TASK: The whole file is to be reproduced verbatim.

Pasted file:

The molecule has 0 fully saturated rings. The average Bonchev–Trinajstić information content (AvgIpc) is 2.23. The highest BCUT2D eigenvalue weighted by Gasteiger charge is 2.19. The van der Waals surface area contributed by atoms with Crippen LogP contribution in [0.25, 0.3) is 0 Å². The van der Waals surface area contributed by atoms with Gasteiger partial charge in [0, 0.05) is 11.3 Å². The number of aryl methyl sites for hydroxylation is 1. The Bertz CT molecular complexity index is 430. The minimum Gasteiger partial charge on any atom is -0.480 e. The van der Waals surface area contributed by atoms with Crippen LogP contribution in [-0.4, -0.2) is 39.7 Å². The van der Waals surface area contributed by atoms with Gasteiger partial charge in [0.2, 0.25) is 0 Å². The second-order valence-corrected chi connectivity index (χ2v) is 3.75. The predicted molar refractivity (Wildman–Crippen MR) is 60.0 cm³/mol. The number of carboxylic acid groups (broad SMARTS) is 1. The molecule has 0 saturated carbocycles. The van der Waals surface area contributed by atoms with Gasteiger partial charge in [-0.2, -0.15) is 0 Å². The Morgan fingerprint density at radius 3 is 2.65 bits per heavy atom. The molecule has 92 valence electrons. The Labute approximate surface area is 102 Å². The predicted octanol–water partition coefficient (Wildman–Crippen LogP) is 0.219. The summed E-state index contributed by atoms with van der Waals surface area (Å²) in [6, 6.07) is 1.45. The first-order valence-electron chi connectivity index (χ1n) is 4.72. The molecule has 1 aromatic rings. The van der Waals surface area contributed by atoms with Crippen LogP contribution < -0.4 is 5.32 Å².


The molecule has 0 fully saturated rings. The average Bonchev–Trinajstić information content (AvgIpc) is 2.23. The highest BCUT2D eigenvalue weighted by Gasteiger charge is 2.19. The van der Waals surface area contributed by atoms with Crippen LogP contribution in [0.25, 0.3) is 0 Å². The van der Waals surface area contributed by atoms with Gasteiger partial charge in [0, 0.05) is 11.3 Å². The number of aryl methyl sites for hydroxylation is 1. The Bertz CT molecular complexity index is 430. The minimum Gasteiger partial charge on any atom is -0.480 e. The van der Waals surface area contributed by atoms with Crippen LogP contribution in [-0.4, -0.2) is 39.7 Å². The van der Waals surface area contributed by atoms with Gasteiger partial charge in [0.2, 0.25) is 0 Å². The second-order valence-corrected chi connectivity index (χ2v) is 3.75. The predicted molar refractivity (Wildman–Crippen MR) is 60.0 cm³/mol. The number of carboxylic acid groups (broad SMARTS) is 1. The molecule has 0 saturated carbocycles. The van der Waals surface area contributed by atoms with Gasteiger partial charge in [-0.2, -0.15) is 0 Å². The Morgan fingerprint density at radius 3 is 2.65 bits per heavy atom. The molecule has 92 valence electrons. The Labute approximate surface area is 102 Å². The predicted octanol–water partition coefficient (Wildman–Crippen LogP) is 0.219. The summed E-state index contributed by atoms with van der Waals surface area (Å²) in [6, 6.07) is 1.45. The first-order valence-electron chi connectivity index (χ1n) is 4.72. The molecule has 1 aromatic rings. The van der Waals surface area contributed by atoms with Crippen LogP contribution < -0.4 is 5.32 Å².